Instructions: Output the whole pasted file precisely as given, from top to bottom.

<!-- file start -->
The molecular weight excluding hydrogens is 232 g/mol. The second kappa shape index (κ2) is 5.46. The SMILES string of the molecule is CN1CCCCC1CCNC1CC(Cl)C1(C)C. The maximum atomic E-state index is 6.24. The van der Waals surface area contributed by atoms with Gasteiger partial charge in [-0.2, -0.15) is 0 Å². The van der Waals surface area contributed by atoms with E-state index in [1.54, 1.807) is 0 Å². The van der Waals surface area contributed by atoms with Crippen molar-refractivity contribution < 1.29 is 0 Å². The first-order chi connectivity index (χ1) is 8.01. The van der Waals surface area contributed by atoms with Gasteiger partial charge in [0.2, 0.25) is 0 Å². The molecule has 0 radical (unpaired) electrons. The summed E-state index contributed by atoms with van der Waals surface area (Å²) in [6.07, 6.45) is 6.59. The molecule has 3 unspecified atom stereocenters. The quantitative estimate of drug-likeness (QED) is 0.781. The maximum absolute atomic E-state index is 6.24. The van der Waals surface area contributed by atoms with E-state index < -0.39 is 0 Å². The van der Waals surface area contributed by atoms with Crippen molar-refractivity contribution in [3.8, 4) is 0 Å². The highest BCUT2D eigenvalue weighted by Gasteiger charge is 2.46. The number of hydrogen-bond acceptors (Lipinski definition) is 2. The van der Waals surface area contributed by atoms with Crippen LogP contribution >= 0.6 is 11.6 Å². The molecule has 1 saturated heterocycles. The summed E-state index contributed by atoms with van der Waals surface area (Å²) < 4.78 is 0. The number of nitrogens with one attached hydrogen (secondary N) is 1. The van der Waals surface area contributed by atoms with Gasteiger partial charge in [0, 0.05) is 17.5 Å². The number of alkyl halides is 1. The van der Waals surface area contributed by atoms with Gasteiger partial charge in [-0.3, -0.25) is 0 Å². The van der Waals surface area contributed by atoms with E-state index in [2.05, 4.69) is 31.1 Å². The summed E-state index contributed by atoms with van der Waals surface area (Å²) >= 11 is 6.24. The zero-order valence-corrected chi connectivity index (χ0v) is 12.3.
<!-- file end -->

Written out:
The molecular weight excluding hydrogens is 232 g/mol. The second kappa shape index (κ2) is 5.46. The SMILES string of the molecule is CN1CCCCC1CCNC1CC(Cl)C1(C)C. The maximum atomic E-state index is 6.24. The van der Waals surface area contributed by atoms with Gasteiger partial charge in [-0.2, -0.15) is 0 Å². The van der Waals surface area contributed by atoms with E-state index in [1.54, 1.807) is 0 Å². The van der Waals surface area contributed by atoms with Crippen molar-refractivity contribution < 1.29 is 0 Å². The first-order chi connectivity index (χ1) is 8.01. The van der Waals surface area contributed by atoms with Gasteiger partial charge in [0.2, 0.25) is 0 Å². The molecule has 0 radical (unpaired) electrons. The summed E-state index contributed by atoms with van der Waals surface area (Å²) in [6.07, 6.45) is 6.59. The molecule has 3 unspecified atom stereocenters. The quantitative estimate of drug-likeness (QED) is 0.781. The maximum absolute atomic E-state index is 6.24. The van der Waals surface area contributed by atoms with E-state index < -0.39 is 0 Å². The van der Waals surface area contributed by atoms with Crippen molar-refractivity contribution in [3.8, 4) is 0 Å². The highest BCUT2D eigenvalue weighted by Gasteiger charge is 2.46. The number of hydrogen-bond acceptors (Lipinski definition) is 2. The van der Waals surface area contributed by atoms with Crippen LogP contribution >= 0.6 is 11.6 Å². The molecule has 1 saturated heterocycles. The summed E-state index contributed by atoms with van der Waals surface area (Å²) < 4.78 is 0. The number of nitrogens with one attached hydrogen (secondary N) is 1. The van der Waals surface area contributed by atoms with Gasteiger partial charge in [0, 0.05) is 17.5 Å². The number of alkyl halides is 1. The van der Waals surface area contributed by atoms with Gasteiger partial charge in [-0.3, -0.25) is 0 Å². The van der Waals surface area contributed by atoms with E-state index in [2.05, 4.69) is 31.1 Å². The summed E-state index contributed by atoms with van der Waals surface area (Å²) >= 11 is 6.24. The zero-order valence-corrected chi connectivity index (χ0v) is 12.3.